Further Reading Art Is Every Day: Activities for the Home, Park, Museum, and City, by Eileen M. Prince, suggests projects; Chuck Close: Face Book, with Ascha Drake, weaves artists' paintings and photographs around a narrative based on questions kids asked Close.

Big Kids (Ages 7 and Up)

At the Museum Seek out portraits, landscapes, and still lifes. "This is the time to introduce them to the masters, such as Leonardo da Vinci, and to artists like Chris Ware, who influences graphic artists and cartoonists," Obermayer says. Have mini scavenger hunts and get kids to look for items, shapes, or lines in a specific picture, says Ascha Drake, an art educator and author in San Francisco. "Encourage children to view the same work from different parts of the gallery," she adds. "And to consider their surroundings: Is the gallery brightly lit or dark? Why is a piece of art displayed in a particular way? How are other people in the room reacting to it? It teaches them to be sensitive observers."

Art Lessons at Home Have your child sketch portraits (theirs or yours) or let them try their hand at landscapes by looking out a window, going into the backyard, or visiting a park. Experiment with different lighting for portraits or different times of day for scenery, and discuss how the view changes. What becomes more or less visible? How do shadows change? You can also arrange still-life objects. "I put together tableaus with sports equipment, stuffed animals, or flower pots, or a set dinner table," Obermayer says. "By this age, kids feel they can't do art if they can't draw realistically. Drawing with them helps them see that it doesn't have to be perfect and that one image can be seen in lots of different ways."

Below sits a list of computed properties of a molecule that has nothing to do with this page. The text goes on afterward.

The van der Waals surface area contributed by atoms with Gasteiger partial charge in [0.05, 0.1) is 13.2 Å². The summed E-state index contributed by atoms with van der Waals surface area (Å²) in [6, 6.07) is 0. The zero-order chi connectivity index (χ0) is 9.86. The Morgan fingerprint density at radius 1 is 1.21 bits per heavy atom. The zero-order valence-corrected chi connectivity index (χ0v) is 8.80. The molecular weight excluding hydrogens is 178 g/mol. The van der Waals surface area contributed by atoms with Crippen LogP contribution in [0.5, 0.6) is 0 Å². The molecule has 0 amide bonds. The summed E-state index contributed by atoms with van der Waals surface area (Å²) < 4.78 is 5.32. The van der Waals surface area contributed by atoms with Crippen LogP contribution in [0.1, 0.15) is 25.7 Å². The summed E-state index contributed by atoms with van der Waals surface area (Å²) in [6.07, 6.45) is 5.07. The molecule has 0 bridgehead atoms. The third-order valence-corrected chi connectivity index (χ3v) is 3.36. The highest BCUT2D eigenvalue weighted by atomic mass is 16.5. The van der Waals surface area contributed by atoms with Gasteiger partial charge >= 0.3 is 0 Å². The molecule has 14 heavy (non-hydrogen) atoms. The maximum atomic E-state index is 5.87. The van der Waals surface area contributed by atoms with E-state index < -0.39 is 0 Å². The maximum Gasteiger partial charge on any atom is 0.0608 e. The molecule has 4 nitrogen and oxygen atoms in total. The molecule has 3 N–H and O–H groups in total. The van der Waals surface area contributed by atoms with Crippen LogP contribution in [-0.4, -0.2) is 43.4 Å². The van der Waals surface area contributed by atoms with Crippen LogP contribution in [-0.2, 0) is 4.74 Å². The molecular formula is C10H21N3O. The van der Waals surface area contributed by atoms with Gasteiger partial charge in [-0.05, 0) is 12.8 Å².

Further Reading Delicious: The Art and Life of Wayne Thiebaud and Edward Hopper: Painter of Light and Shadow, both by Susan Goldman Rubin. Biographies of Jackson Pollock (Action Jackson), Andy Warhol, and Van Gogh, by Jan Greenberg and Sandra Jordan. Jill Deupi, director of the Bellarmine Museum of Art in Fairfield, CT, suggests The Art of Teaching Art to Children, by Nancy Beal and Gloria Bley Miller, How to Talk to Children About Art, by Francoise Barbe-Gall, and Teaching Art with Books Kids Love, by Darcie Clark Frohart and Clark Frohardt